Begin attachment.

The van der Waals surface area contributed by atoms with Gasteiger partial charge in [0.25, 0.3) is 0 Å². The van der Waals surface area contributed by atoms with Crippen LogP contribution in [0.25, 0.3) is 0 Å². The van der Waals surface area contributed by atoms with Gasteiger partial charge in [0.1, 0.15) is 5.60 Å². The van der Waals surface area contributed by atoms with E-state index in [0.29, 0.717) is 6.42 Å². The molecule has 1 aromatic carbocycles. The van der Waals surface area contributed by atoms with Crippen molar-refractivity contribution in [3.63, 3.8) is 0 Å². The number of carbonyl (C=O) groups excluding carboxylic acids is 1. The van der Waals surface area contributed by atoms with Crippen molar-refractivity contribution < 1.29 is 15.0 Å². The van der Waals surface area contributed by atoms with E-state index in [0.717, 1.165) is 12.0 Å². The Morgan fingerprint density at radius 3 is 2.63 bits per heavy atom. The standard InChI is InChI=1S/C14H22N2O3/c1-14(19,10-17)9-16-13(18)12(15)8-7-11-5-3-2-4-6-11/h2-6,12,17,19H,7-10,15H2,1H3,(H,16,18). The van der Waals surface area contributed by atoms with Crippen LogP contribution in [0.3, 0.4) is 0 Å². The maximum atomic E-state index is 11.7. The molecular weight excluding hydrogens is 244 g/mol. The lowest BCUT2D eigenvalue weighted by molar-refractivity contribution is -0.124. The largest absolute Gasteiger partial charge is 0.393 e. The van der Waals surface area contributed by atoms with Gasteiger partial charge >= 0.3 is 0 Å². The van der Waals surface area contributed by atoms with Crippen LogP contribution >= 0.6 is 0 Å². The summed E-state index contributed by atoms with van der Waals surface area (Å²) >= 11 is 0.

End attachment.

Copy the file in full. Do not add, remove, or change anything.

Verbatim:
The van der Waals surface area contributed by atoms with Gasteiger partial charge in [0.25, 0.3) is 0 Å². The van der Waals surface area contributed by atoms with Crippen LogP contribution in [0.25, 0.3) is 0 Å². The van der Waals surface area contributed by atoms with Gasteiger partial charge in [0.1, 0.15) is 5.60 Å². The van der Waals surface area contributed by atoms with E-state index in [0.29, 0.717) is 6.42 Å². The molecule has 1 aromatic carbocycles. The van der Waals surface area contributed by atoms with Crippen molar-refractivity contribution in [3.63, 3.8) is 0 Å². The number of carbonyl (C=O) groups excluding carboxylic acids is 1. The van der Waals surface area contributed by atoms with Crippen molar-refractivity contribution < 1.29 is 15.0 Å². The van der Waals surface area contributed by atoms with E-state index in [0.717, 1.165) is 12.0 Å². The Morgan fingerprint density at radius 3 is 2.63 bits per heavy atom. The standard InChI is InChI=1S/C14H22N2O3/c1-14(19,10-17)9-16-13(18)12(15)8-7-11-5-3-2-4-6-11/h2-6,12,17,19H,7-10,15H2,1H3,(H,16,18). The van der Waals surface area contributed by atoms with Crippen LogP contribution in [0.3, 0.4) is 0 Å². The maximum atomic E-state index is 11.7. The molecular weight excluding hydrogens is 244 g/mol. The lowest BCUT2D eigenvalue weighted by molar-refractivity contribution is -0.124. The largest absolute Gasteiger partial charge is 0.393 e. The van der Waals surface area contributed by atoms with Gasteiger partial charge >= 0.3 is 0 Å². The van der Waals surface area contributed by atoms with Crippen LogP contribution >= 0.6 is 0 Å². The summed E-state index contributed by atoms with van der Waals surface area (Å²) >= 11 is 0.